By Brendan O'Neill
January 14th, 2011
Who, if anyone, is to blame for the terrible flooding in Brisbane? Commentators are pointing their collective finger at the usual suspects. For the extreme green magazine Grist, the floods expose mankind’s arrogance in believing that he can build settlements anywhere he likes, even on floodplains. Nature is “taking a perverse pleasure in pointing out just where the shiny, might city is weakest”, gloats Grist. Others are blaming Aussie property developers, for thoughtlessly throwing up flood-prone buildings, and yet others think Queensland politicians should have done more to improve flood defences.
But might there be another, so far overlooked, contributing factor to the floods? Might the politics of environmentalism itself – the contemporary obsession with global warming as the greatest threat to mankind – have exacerbated the impact of the flooding in Brisbane? It seems possible that Aussie politicians’ and officials’ deeply held conviction that the main problem we face today is increased heat, droughts and a lack of rainfall caused them to take their eye off the ball in Brisbane, and to be unprepared for something as relatively normal as very heavy rainfall.
It is worth looking at a document called ClimateSmart 2050, which was published in 2007 by the Queensland government. It outlines Queensland’s priorities for the next four decades (up to 2050) and promises to reduce the state’s greenhouse gas emissions by 60 per cent during that timeframe. The most striking thing about the document is its assumption that the main problem facing this part of Australia, along with most of the rest of the world, is essentially dryness brought about by global warming. It argues that “the world is experiencing accelerating climate change as a result of human activities”, which is giving rise to “worse droughts, hotter temperatures and rising sea levels”. We are witnessing “a tendency for less rainfall with more droughts”, the document confidently asserted.
Not surprisingly, given their belief that the Earth would become increasingly parched, Queensland officials emphasised the potential crisis of future “water availability” and promised to prioritise “water conservation”. This is one reason why the Wivenhoe dam at Brisbane was allowed to fill up over the past couple of years: because climate change-obsessed Queensland bureaucrats were convinced that rainfall would decline and dry seasons would become more intense, and therefore as much water as possible had to be stored up for future crises. In March last year, as the Wivenhoe dam went from being just 16.7 per cent full to 80 per cent full, still local politicians told their communities to use water sparingly or else “risk a return to a ban on washing cars and other severe restrictions”.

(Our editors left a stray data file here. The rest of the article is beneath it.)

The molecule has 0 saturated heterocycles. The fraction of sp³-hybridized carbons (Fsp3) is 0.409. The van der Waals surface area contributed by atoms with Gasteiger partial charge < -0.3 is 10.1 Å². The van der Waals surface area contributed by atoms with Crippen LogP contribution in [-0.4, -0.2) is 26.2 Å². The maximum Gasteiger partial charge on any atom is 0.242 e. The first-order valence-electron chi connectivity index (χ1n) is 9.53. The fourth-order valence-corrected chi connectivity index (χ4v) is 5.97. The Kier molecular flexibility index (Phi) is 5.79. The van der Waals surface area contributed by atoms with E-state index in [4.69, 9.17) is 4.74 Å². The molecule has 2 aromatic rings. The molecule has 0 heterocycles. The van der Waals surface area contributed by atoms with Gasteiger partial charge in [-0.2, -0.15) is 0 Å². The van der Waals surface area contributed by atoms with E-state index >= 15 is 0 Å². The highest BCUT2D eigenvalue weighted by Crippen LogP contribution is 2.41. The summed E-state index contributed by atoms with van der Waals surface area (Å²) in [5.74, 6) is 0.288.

The Queensland government’s belief that water conservation should be a key priority in this speedily warming world of ours appears to have led to the situation where local dams were allowed to get dangerously full. So in recent weeks, the Wivenhoe dam was running at 150 per cent to 180 per cent capacity, which means that the authorities had to start releasing water from the dam at the same time that the rain-caused flash floods were hitting Brisbane’s river system – effectively contributing to the deluge. It is surely worth asking, at least, whether Queensland officialdom’s embrace of the ideology of climate change, its fervent belief in future manmade drought and thus the need to store as much water as possible, made it unprepared for the current flooding of the Brisbane area.
This is not to say that “greens are to blame for Brisbane”. There’s no point joining the current clamour to find one evil person or one evil that can be held responsible for what is a very complex natural disaster. However, in a world in which the political elites increasingly spend their time fantasising over a future hot apocalypse, where it is fashionable to make Biblical predictions about mankind receiving a sweaty punishment for his wayward behaviour, it is worths raising the possibility at least that our priorities have become seriously skewed. Perhaps it is time for our leaders to come back down to Earth, and to address problems in the here and now, rather than endlessly moralising about man’s behaviour and its future impact on Mother Earth.
Click to view image: 'oz1'
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